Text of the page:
Category カテゴリ Replies Created
Very common problem on tare. Yes, I think you found a good solution to wear it at the right place to start with, which is to wear at the waist. I do the same as this is where it ends up with. I discussed about this issue in depth with Imai sensei on the magazine vol.1.
As for the hair, I recommend long hair is put in a bun (at ideally low position so it doesn’t stick out of men or loose fit in it) so it will not get tangled up with men-himo or the red/white ribbons.
Hope it’s of some help.
This is alarming – a total 77.5% people answered yes, combining yes experienced and yes experienced and witnessed and of which about half said that they had not overcome the experience. Would this figure echo in the workplace environment? Other sports? Or could kendo possibly attract more discriminative events? And is the current procedure for such events adequate? To speak about it is the first step and I hope more people reach out for help and are helped. Surely some more serious than other events but where the experience involves H&S it should not be tolerated. Thank you for sharing your experience and thoughts. This is possibly the tip of the iceberg and yet this is not a proper survey study in that there isn’t enough number of people answered the question and the geographical location is random. I can only refer to Independent Newspaper reporting more than 25% of UK workers experienced discrimination at work in 2018 More than 25% of UK workers say they have experienced workplace discrimination, survey claims | The Independent | The Independent
SMEloans also reports a ‘significant’ 26% of all workers in the UK polled felt they had previously been discriminated against on the grounds of their gender at work, according to survey in 2019. “Gender Discrimination In The Workplace Statistics 2021 (UK) (smeloans.co.uk)“
These countries that are not affected and where people are carrying on with normal practice at their dojo are Australia and Taiwan – not surprised! I believe it is also the attitude of their government dealing with the pandemic. It is encouraging to learn that so many people are continuing to train, and making effort to train during these difficult times. And even trying to hold events – especially for children. There are risks but then compare with the pros some organisations are making decision to go ahead. I admire such actions by the organisers and their governing body. I heard recently that Kanagawa Dojo Renmei held children’s kendo taikai, in Feb 2021. I am sure they will remember the event all their life. For us ‘Patience, patience and patience…’ to follow the government’s policy and hold it for a little longer. I am sure we will be able to train normal, soon! We will just need to remember kendo movements and how it feels, as well as maintain the fitness level as much as we can.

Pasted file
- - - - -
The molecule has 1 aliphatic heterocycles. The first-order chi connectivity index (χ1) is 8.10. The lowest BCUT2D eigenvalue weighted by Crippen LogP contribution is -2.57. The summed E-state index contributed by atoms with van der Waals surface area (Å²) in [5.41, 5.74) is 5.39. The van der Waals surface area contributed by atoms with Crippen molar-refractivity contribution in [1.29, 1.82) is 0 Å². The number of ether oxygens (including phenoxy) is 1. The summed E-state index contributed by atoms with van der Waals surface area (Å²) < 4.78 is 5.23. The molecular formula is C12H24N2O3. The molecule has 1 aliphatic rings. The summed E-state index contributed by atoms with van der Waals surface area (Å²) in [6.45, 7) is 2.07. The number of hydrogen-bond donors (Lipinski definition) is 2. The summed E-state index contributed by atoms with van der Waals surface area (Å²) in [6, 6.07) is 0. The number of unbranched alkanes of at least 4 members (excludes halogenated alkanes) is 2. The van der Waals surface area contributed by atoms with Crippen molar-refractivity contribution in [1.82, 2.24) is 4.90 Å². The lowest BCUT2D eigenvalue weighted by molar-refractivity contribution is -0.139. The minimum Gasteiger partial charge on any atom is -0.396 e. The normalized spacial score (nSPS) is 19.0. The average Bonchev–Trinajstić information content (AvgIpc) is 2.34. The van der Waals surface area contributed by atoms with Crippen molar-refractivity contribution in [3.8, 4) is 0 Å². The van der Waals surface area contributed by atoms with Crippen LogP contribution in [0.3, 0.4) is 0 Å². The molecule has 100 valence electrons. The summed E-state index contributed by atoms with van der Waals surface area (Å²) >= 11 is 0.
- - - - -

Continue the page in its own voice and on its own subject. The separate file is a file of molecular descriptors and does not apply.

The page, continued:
Thank you for your comments and insight on this topic. It is much appreciated. I am quickly replying to you on the term ‘gracefully’ as it was me translating this term and decided to use this possibly a problematic word – I did expect some problem from the readers exactly the way as you observed. Therefore I understand what you are saying completely. And understandably this term can be wrongly received by women, in the exact context that you pointed out. However although some, and possibly many men expect and wish to see this ‘graceful’ element from women practising kendo, those include Sumi sensei who are high level teachers, don’t at all speak of the word in the way you thought might contain. Like in the simplicity that we all (both men and women) seek in the techniques, ‘beauty’ often is found in its simplicity. And this type of beauty cannot be achieved without one’s determination to strive in the art, with blood and sweat, often tears etc – if this makes sense. The gracefulness that he refers to, is this kind. He himself is never soft on women in teaching or in practice. This doesn’t mean being brutal. And he has taught many female students of all ages, in many countries. Having known him for about 20 years, I have seen and experienced myself. So again, I apologise for uncomfortable feeling this term may have brought to you but please understand that we as the creator of this magazine do not tolerate such mis-concept and prejudice that women are expected to be just pretty without being serious about the arts.